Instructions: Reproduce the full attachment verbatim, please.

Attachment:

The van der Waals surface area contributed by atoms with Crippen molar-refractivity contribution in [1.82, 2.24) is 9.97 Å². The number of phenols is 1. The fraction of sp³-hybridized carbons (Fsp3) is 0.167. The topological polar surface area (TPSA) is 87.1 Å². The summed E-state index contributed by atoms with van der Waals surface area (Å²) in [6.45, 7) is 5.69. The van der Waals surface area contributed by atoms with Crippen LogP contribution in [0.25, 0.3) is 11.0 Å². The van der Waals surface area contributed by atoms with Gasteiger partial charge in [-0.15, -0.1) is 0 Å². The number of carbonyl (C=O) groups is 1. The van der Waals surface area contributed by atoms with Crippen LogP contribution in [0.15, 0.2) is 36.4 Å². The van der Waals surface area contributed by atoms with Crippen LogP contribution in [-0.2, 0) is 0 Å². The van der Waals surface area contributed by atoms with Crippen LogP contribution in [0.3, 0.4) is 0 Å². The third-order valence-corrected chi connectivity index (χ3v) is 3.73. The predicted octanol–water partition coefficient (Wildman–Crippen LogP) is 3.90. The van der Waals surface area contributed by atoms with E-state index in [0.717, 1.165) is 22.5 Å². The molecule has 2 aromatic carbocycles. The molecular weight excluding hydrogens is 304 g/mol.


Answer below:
The van der Waals surface area contributed by atoms with Crippen molar-refractivity contribution in [1.82, 2.24) is 9.97 Å². The number of phenols is 1. The fraction of sp³-hybridized carbons (Fsp3) is 0.167. The topological polar surface area (TPSA) is 87.1 Å². The summed E-state index contributed by atoms with van der Waals surface area (Å²) in [6.45, 7) is 5.69. The van der Waals surface area contributed by atoms with Crippen LogP contribution in [0.25, 0.3) is 11.0 Å². The van der Waals surface area contributed by atoms with Gasteiger partial charge in [-0.15, -0.1) is 0 Å². The number of carbonyl (C=O) groups is 1. The van der Waals surface area contributed by atoms with Crippen LogP contribution in [0.15, 0.2) is 36.4 Å². The van der Waals surface area contributed by atoms with Crippen LogP contribution in [-0.2, 0) is 0 Å². The van der Waals surface area contributed by atoms with Crippen LogP contribution in [0.3, 0.4) is 0 Å². The third-order valence-corrected chi connectivity index (χ3v) is 3.73. The predicted octanol–water partition coefficient (Wildman–Crippen LogP) is 3.90. The van der Waals surface area contributed by atoms with E-state index in [0.717, 1.165) is 22.5 Å². The molecule has 2 aromatic carbocycles. The molecular weight excluding hydrogens is 304 g/mol.